Media Interview with William Wright, editor-in-chief of Super Super

Sometimes divine intervention helps with finding your dream career, sometimes it's fate, but for Super Super's editor William Wright… "I was a bin man for two months, so obviously that was a big start for me in fashion!"

Fueling a lifestyle in fashion required finding a skill that would travel, and for William that was writing, which led to editing Super Super, freelancing as a fashion stylist, and (most recently) setting up Logo.

About Super Super…

What makes Super Super super-super as opposed to just super, is…the core of the magazine is founded on a sense of optimism and positivity, which is still quite rare. We're trying to make things rather than just report on things. 

How would you describe its readers?

Readers are super-varied. In the beginning it was known as the 'New Rave' magazine, that was how it started, so it was very much focused in the clubs. What I've tried to do is develop that towards some of the stuff that's been going on on the internet; so, internet art, Tumblr culture – this new genertion of people, musicians who are bred from the internet. 

How do you choose the content for each issue? 

I get really drunk by myself and cruise the internet looking for things – no, not that! 

Because we have a wide network of contributors, and they're all active in what it is they're doing – they'll be part of a scene, or some of them will be designers, or video-makers, musicians, promoters – they'll be in the heart of whatever their bubble is. Part of my job is finding those people and curating that. 

Tell us a bit about Logo, what is it? 

From a brand perspective, a lot of people are looking at magazines specifically and investing in them, relative to how good they'll be with selling their product. It almost becomes a question, the further down the line it goes, is the dog wagging the tail or the tail wagging the dog. So what I wanted to do with Logo is a pre-emptive thing, where we do content that is just branded. So it's only branded content; it's only advertorial or special project content that we've created working with brands. The creative control is all on our side. I think people are not offended by the idea of 'brand culture'.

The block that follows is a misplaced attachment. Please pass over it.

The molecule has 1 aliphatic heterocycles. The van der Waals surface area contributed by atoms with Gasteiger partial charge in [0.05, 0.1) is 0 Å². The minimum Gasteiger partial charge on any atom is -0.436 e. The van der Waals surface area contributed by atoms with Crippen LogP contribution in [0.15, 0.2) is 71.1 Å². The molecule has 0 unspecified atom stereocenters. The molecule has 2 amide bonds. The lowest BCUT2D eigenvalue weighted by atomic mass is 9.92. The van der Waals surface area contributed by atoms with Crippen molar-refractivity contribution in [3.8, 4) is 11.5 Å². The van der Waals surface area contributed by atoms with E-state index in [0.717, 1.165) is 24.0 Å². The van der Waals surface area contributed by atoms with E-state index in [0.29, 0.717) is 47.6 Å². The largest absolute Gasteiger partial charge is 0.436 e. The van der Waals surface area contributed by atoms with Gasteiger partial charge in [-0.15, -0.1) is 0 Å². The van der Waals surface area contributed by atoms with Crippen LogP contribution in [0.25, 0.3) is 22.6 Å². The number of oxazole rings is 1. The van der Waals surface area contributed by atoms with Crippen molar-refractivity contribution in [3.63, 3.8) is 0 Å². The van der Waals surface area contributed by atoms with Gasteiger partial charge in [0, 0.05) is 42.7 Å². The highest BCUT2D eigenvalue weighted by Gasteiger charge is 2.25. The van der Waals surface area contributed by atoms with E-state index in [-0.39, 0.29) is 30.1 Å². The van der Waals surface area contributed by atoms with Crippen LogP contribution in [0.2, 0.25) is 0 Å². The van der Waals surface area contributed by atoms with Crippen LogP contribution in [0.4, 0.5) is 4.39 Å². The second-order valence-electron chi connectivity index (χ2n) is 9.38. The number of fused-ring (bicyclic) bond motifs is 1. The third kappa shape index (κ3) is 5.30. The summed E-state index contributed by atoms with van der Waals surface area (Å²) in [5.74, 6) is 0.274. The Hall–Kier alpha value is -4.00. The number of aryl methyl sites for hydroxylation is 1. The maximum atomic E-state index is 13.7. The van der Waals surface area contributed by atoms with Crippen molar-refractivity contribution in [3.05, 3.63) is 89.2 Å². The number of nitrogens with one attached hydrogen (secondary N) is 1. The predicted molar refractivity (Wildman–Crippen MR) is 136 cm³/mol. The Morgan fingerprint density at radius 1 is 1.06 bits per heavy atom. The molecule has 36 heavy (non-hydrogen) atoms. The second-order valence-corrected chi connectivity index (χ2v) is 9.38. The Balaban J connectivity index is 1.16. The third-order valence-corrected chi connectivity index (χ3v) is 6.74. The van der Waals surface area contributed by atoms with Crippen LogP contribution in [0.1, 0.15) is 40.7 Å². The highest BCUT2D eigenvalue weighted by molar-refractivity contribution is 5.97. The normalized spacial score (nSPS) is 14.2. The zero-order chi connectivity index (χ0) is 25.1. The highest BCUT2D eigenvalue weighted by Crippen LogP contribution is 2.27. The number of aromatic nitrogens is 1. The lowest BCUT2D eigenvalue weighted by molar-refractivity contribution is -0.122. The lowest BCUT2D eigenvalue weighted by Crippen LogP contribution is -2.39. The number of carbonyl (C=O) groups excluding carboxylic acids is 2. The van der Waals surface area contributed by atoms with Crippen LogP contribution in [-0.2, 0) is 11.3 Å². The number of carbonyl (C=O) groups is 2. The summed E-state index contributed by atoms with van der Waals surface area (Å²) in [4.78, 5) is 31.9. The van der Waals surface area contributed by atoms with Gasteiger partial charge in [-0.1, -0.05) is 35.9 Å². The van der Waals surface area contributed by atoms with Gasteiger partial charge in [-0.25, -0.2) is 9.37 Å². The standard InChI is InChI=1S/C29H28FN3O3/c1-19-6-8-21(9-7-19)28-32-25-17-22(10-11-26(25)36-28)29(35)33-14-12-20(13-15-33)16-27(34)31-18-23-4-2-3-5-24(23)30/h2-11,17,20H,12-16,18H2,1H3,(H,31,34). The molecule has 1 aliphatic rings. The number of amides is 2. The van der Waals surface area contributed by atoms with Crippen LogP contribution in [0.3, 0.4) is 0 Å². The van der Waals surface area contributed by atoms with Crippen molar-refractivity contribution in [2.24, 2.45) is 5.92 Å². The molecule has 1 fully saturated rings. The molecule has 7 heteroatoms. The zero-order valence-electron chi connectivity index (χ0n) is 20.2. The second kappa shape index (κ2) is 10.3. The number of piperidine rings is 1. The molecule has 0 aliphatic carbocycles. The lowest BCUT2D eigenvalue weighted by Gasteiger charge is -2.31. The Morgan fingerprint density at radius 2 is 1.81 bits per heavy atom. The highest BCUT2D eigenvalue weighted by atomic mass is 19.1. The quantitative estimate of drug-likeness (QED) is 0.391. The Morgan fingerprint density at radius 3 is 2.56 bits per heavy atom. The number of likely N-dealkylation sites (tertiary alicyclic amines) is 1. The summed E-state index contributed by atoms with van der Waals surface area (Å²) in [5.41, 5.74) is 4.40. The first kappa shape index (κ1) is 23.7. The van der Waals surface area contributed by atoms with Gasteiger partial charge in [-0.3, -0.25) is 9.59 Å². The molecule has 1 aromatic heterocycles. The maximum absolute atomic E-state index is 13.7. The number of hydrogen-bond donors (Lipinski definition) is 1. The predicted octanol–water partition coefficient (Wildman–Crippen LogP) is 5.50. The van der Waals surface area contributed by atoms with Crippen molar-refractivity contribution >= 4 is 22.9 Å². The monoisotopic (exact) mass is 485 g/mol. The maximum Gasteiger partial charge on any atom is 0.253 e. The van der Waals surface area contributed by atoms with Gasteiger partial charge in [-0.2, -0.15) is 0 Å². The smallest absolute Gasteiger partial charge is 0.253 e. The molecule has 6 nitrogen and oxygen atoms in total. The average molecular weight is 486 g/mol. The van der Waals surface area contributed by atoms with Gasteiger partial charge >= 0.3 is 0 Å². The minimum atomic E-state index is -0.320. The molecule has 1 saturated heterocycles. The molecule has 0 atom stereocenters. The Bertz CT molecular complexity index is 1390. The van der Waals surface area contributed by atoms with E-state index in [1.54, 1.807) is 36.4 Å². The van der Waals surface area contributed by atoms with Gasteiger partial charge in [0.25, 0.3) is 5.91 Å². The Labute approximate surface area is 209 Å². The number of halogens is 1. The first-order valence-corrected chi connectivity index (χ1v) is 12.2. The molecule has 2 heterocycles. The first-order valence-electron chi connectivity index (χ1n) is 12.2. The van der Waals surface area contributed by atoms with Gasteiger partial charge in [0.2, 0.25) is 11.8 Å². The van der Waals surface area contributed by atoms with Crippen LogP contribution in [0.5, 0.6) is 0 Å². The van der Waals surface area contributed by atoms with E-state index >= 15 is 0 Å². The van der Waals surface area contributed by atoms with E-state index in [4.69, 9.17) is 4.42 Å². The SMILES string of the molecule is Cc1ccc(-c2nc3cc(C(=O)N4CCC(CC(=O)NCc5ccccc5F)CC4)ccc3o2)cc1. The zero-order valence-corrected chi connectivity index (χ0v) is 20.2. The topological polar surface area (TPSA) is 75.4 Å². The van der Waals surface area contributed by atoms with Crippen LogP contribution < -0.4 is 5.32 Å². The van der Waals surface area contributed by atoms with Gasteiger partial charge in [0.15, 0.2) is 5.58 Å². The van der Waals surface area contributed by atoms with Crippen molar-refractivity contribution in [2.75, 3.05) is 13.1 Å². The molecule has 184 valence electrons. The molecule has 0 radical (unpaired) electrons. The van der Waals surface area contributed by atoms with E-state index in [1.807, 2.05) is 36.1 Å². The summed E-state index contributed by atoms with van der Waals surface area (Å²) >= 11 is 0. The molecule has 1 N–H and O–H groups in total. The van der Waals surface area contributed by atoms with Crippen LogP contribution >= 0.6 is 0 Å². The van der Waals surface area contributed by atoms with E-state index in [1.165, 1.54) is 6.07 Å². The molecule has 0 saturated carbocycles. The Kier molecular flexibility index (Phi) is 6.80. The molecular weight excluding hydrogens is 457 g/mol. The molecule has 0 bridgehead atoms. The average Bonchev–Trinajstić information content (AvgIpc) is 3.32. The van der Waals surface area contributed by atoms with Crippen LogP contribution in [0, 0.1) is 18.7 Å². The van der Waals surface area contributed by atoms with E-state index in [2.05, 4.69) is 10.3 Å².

How do you work with PRs?

Because I do the fashion shoots, I meet all these people. They're not just abstract names on the end of an email. So I meet them, get to know them; there are lots of evening events. So, I keep a working/social relationship with a lot of them. 

Can you take us through a typical day at work on Super Super and Logo? 

Because I do art direction and editing, it could be anything. I could be on a shoot, interviewing someone, chairing a meeting. If I'm doing Logo stuff – speaking to PRs, pitching special project ideas, drawing up proposals, anything. It's very multi-faceted. 

And now for a really important question – who, in your opinion, is the most super: Superman, Super Ted or the Super Mario Brothers? 

Superman, Super Ted and Super Mario Brothers… I would take Super Ted out of the equation because Super Mario Brothers had more sequels. I think… I can't remember… I don't think Super Ted had his own racing game franchise or anything. Superman had a few films, but…I would say…maybe his dress sense let him down…I think Super Mario Brothers had the stronger brand, so, for me, they win. 

Super Super is read "from the US to Kazakhstan", and has a whole community of super freelancers interacting on social media. Get in touch via twitter @williamewright, @thesupersuper and @LOGOculture.


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  • Super Super (Closed 2013)
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